But surely, you might argue, such general social ideological trends do not account for or keep critical individuals from questioning and, to the extent they can, fighting their estrangement from their more complex pasts. Surely, you may ask, texts that survive such upheavals offer the diligent reader the possibility of retrieving something of the insights and pleasures of Kashmir’s multi-lingual literary culture before it was destroyed by nationalism?

But how, I ask in answer, could an individual driven to distraction by the suffering she variously shares with others in her milieu muster the attention any worthwhile text demands? This is how I understand the question I opened this essay by posing; the question I was asked by my Kashmiri friends. While I cannot undertake to suggest how one might accomplish this feat of a fragile reading focus under suffering, I can try and suggest what it might mean today in Kashmir to be able to do so.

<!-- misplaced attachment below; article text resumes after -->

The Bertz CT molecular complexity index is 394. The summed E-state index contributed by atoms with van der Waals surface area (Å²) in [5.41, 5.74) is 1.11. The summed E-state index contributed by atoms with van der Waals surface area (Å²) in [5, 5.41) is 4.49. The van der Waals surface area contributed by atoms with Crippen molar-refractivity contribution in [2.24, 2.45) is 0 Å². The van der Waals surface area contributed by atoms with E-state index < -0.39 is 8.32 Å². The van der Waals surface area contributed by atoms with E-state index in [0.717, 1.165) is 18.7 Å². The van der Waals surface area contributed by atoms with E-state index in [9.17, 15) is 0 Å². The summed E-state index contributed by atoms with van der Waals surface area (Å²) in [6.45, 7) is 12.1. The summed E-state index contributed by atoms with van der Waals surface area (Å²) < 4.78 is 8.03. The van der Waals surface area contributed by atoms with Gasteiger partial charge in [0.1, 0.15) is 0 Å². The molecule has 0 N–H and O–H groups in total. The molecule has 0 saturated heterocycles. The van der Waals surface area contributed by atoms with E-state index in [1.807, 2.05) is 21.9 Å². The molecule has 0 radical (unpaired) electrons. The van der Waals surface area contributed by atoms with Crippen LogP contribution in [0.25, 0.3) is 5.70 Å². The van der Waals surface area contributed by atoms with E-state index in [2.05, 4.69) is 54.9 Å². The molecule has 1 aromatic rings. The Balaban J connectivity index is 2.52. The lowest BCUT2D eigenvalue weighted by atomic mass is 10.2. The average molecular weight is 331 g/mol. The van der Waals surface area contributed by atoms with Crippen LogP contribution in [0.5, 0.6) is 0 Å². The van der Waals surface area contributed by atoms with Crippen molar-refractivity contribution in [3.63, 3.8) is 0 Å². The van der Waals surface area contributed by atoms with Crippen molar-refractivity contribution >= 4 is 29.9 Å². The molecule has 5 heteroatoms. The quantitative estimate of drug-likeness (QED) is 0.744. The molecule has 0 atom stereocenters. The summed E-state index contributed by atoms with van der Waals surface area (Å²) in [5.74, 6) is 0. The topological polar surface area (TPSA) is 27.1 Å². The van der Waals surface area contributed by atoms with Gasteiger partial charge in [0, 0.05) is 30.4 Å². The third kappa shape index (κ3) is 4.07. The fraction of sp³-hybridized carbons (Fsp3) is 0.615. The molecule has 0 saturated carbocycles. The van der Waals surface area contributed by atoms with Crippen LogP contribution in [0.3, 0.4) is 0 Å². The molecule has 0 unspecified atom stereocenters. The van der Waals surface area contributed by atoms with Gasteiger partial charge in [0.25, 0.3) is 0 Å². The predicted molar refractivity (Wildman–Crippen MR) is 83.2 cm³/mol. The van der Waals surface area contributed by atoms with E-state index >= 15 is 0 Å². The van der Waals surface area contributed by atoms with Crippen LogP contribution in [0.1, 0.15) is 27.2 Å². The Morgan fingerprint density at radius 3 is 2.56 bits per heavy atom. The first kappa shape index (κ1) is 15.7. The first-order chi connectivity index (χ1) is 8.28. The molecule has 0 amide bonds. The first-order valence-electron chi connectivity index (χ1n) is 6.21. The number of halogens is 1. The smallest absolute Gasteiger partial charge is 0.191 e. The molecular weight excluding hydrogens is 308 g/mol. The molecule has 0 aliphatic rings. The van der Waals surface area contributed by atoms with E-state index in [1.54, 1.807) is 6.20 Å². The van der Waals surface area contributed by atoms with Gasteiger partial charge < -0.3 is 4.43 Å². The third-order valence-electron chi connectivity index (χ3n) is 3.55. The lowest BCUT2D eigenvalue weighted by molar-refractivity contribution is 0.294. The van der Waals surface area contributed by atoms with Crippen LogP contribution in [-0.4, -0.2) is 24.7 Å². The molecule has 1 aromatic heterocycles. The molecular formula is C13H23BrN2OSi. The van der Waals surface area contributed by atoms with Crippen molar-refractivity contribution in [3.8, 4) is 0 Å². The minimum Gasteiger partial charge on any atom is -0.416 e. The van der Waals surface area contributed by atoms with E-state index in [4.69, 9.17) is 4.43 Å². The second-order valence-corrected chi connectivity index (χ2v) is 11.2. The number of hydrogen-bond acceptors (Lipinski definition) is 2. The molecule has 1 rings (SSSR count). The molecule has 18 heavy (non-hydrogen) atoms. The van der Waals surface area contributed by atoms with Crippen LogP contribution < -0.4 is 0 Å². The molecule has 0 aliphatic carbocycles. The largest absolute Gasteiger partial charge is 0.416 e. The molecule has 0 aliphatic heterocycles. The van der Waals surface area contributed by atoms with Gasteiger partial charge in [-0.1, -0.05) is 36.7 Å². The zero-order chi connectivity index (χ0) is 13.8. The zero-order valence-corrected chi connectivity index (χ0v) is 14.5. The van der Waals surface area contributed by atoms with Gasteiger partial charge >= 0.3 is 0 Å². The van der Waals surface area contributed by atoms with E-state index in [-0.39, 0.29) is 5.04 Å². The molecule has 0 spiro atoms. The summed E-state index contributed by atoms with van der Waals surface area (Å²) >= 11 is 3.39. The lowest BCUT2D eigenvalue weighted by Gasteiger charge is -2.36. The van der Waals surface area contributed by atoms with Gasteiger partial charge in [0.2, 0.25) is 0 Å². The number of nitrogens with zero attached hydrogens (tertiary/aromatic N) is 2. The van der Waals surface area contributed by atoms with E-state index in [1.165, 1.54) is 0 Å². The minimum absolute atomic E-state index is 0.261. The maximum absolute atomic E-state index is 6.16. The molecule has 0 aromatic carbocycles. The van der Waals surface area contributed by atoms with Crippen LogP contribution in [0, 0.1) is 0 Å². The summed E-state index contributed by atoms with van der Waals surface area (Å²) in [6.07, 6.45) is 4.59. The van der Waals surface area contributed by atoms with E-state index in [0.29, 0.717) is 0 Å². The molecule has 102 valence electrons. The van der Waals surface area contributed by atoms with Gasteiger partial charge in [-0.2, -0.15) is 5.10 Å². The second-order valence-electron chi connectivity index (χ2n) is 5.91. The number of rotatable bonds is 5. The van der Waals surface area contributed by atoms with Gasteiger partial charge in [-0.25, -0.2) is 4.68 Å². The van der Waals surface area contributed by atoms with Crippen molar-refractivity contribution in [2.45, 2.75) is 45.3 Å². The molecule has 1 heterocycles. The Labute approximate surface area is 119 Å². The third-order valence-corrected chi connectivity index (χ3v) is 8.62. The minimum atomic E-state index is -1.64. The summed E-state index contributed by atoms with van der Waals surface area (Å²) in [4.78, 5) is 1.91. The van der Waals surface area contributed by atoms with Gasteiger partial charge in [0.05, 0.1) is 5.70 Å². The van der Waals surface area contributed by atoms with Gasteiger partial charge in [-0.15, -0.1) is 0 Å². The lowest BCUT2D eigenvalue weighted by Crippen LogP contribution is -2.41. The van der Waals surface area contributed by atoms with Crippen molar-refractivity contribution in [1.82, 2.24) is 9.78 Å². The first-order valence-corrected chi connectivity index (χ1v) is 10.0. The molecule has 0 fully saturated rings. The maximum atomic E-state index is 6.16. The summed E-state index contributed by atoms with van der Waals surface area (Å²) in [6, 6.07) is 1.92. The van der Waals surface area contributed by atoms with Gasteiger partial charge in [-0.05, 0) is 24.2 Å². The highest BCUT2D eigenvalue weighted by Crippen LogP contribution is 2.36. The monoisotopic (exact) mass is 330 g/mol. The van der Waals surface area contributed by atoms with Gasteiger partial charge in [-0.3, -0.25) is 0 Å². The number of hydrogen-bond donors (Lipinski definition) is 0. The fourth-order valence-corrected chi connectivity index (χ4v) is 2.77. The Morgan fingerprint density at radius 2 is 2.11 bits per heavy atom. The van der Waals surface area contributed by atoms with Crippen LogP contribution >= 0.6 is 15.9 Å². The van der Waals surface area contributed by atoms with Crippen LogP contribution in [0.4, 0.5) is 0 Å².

Let me begin, perhaps appropriately for this occasion and venue, by quoting a distich by Ghani in apparent condemnation of Mughal India or Hindustan: dar namak-z?r-e sav?d-e hind sh?d?b? kam ast gar dar ?nj? sabze’? b?shad zi tukhm-e ?dam ast Rather than translate this distich right away, let me prepare you for my translations of it with the following prefatory remarks. This distich exemplifies the main trait for which Ghani’s poetry was famous in its own time and after, ih?m or paronomasia. This kind of pun was glossed in the earliest Persian manuals of rhetoric as a word or phrase bearing two meanings, one immediately apparent (the ma‘ni-e qar?b or ma‘ni-e nazd?k) and the other less immediately apparent (the ma‘ni-e ghar?b or ma‘ni-e ba‘?d) but privileged by the poet who variously signalled this privilege in his text. Arguably, no denser and more sophisticated practitioner of ih?m ever wrote in Persian than Ghani.